In 1857, during restoration of Millbrook’s hilltop church of St Michael and All Angels, a large Tudor altar-tomb had to be dismantled and for financial reasons was never replaced.
On it had lain the full-length carved figures of William Huett and his wife Mary. They had lived in a house, since demolished, on Millbrook Hill, Mary dying in 1602, her husband twenty years later. Their effigies remained in the church and became known as ‘The Warriors’ or ‘Worriers’, although whether this was before or after events following the tomb’s removal is unknown.
Before long, however, they indeed appeared to be worried at the way in which their monument had been disturbed. According to village rumour, unexplained cracks and groans were heard emanating from the church, and to put a stop to the talk the rector had the effigies moved to his cellar. However, the groaning went on unabated, and the rectory maid was so frightened that she refused to go down to the cellar to fetch the coal. Now the rector had the statues buried in the churchyard. Even burial in consecrated ground failed to stop the noises, which did not cease until 1888, when work on the church roof revealed timbers devastated by the death-watch beetle. This was thought by many to account for the cracks and groans.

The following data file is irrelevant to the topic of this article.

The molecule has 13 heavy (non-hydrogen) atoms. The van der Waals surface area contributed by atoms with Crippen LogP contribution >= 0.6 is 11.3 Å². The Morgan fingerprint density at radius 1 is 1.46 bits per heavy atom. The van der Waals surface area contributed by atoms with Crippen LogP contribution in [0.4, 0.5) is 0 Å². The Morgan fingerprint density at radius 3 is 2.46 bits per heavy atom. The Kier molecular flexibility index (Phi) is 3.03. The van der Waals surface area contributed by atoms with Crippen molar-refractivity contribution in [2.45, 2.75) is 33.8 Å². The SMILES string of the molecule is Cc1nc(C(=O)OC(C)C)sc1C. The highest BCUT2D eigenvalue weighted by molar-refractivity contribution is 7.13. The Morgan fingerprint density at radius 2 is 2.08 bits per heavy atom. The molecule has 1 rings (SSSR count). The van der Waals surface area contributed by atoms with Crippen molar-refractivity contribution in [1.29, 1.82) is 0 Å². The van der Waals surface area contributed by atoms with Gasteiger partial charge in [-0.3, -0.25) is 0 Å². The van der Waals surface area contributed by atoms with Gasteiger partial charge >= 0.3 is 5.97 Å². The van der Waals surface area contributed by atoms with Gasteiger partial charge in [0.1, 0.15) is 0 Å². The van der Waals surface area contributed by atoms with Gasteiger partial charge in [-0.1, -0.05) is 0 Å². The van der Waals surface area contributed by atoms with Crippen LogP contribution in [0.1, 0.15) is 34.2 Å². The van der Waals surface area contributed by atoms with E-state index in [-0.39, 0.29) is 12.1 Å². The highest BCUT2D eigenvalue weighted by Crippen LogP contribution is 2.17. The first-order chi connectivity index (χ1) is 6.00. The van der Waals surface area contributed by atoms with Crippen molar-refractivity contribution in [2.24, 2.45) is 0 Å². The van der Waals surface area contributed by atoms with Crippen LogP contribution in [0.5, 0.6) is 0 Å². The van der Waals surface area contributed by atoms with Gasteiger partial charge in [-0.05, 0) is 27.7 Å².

In 1919, the then rector, the Revd H. P. Pollard, decided to dig the effigies up. By that time, however, it was uncertain where they lay. Although members of the Bedfordshire Archaeological Society and Bedford Modern School Archaeological Society joined forces in a dig, they could not find them. However, an old lady in the village, Mrs Bunker, whose husband had been sexton, had in her house a stone head which he had dug up in the churchyard. She showed the archaeological team where he had found it, and this time they uncovered the Huetts, side by side in the shallow grave where they had been placed. William had no head, but Mrs Bunker gave it back so that it could rejoin his body inside the church.
The Huetts now lie peacefully side by side near the altar. William wears armour and a ruff, Mary a gown once carved with flowers, but, like her face, now rubbed almost smooth. Both have been much mutilated, and are missing body-parts. Both their heads appear to have been chopped off at the neck, possibly by the Parliamentarian soldiers credited with so much damage to churches in the time of Oliver Cromwell.